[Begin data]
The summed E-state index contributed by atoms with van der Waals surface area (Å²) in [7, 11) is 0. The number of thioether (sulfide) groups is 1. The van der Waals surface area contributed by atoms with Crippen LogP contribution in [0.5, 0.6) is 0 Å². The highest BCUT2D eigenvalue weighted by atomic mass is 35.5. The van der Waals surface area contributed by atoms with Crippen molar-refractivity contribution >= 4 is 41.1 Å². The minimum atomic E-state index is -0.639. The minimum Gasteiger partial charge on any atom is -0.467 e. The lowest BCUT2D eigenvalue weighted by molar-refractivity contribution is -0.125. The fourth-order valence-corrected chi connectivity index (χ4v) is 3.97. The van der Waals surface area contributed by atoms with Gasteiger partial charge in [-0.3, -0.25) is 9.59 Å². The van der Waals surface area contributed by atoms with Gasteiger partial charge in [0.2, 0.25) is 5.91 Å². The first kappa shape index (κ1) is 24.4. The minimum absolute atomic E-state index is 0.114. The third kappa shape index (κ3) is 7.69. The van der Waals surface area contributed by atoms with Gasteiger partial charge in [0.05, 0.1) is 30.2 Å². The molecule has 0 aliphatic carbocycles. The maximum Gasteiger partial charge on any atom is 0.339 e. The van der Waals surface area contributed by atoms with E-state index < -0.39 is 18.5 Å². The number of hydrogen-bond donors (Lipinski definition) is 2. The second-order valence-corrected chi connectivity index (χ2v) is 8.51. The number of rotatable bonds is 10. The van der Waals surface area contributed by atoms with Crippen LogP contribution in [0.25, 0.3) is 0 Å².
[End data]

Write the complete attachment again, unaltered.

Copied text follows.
The summed E-state index contributed by atoms with van der Waals surface area (Å²) in [7, 11) is 0. The number of thioether (sulfide) groups is 1. The van der Waals surface area contributed by atoms with Crippen LogP contribution in [0.5, 0.6) is 0 Å². The highest BCUT2D eigenvalue weighted by atomic mass is 35.5. The van der Waals surface area contributed by atoms with Crippen molar-refractivity contribution >= 4 is 41.1 Å². The minimum atomic E-state index is -0.639. The minimum Gasteiger partial charge on any atom is -0.467 e. The lowest BCUT2D eigenvalue weighted by molar-refractivity contribution is -0.125. The fourth-order valence-corrected chi connectivity index (χ4v) is 3.97. The van der Waals surface area contributed by atoms with Gasteiger partial charge in [-0.3, -0.25) is 9.59 Å². The van der Waals surface area contributed by atoms with Gasteiger partial charge in [0.2, 0.25) is 5.91 Å². The first kappa shape index (κ1) is 24.4. The minimum absolute atomic E-state index is 0.114. The third kappa shape index (κ3) is 7.69. The van der Waals surface area contributed by atoms with Gasteiger partial charge in [0.05, 0.1) is 30.2 Å². The molecule has 0 aliphatic carbocycles. The maximum Gasteiger partial charge on any atom is 0.339 e. The van der Waals surface area contributed by atoms with E-state index < -0.39 is 18.5 Å². The number of hydrogen-bond donors (Lipinski definition) is 2. The second-order valence-corrected chi connectivity index (χ2v) is 8.51. The number of rotatable bonds is 10. The van der Waals surface area contributed by atoms with Crippen LogP contribution in [0.25, 0.3) is 0 Å².